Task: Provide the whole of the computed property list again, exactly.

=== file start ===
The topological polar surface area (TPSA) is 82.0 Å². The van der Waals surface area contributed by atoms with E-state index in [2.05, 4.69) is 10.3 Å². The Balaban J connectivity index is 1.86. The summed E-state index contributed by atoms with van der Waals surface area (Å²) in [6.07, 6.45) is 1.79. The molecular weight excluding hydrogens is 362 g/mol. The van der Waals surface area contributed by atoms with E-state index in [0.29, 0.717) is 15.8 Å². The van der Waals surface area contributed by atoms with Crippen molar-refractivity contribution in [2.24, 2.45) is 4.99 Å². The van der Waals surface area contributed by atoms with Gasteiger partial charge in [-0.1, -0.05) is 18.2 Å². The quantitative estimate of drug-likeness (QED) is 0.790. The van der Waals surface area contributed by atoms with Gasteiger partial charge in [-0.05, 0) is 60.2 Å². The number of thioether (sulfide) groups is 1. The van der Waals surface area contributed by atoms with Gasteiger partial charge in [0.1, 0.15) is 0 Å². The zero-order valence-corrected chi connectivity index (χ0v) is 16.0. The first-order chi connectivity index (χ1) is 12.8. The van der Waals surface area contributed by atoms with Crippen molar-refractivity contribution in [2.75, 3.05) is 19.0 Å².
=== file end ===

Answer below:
The topological polar surface area (TPSA) is 82.0 Å². The van der Waals surface area contributed by atoms with E-state index in [2.05, 4.69) is 10.3 Å². The Balaban J connectivity index is 1.86. The summed E-state index contributed by atoms with van der Waals surface area (Å²) in [6.07, 6.45) is 1.79. The molecular weight excluding hydrogens is 362 g/mol. The van der Waals surface area contributed by atoms with E-state index in [0.29, 0.717) is 15.8 Å². The van der Waals surface area contributed by atoms with Crippen molar-refractivity contribution in [2.24, 2.45) is 4.99 Å². The van der Waals surface area contributed by atoms with Gasteiger partial charge in [-0.1, -0.05) is 18.2 Å². The quantitative estimate of drug-likeness (QED) is 0.790. The van der Waals surface area contributed by atoms with Gasteiger partial charge in [-0.05, 0) is 60.2 Å². The number of thioether (sulfide) groups is 1. The van der Waals surface area contributed by atoms with Gasteiger partial charge in [0.1, 0.15) is 0 Å². The zero-order valence-corrected chi connectivity index (χ0v) is 16.0. The first-order chi connectivity index (χ1) is 12.8. The van der Waals surface area contributed by atoms with Crippen molar-refractivity contribution in [2.75, 3.05) is 19.0 Å².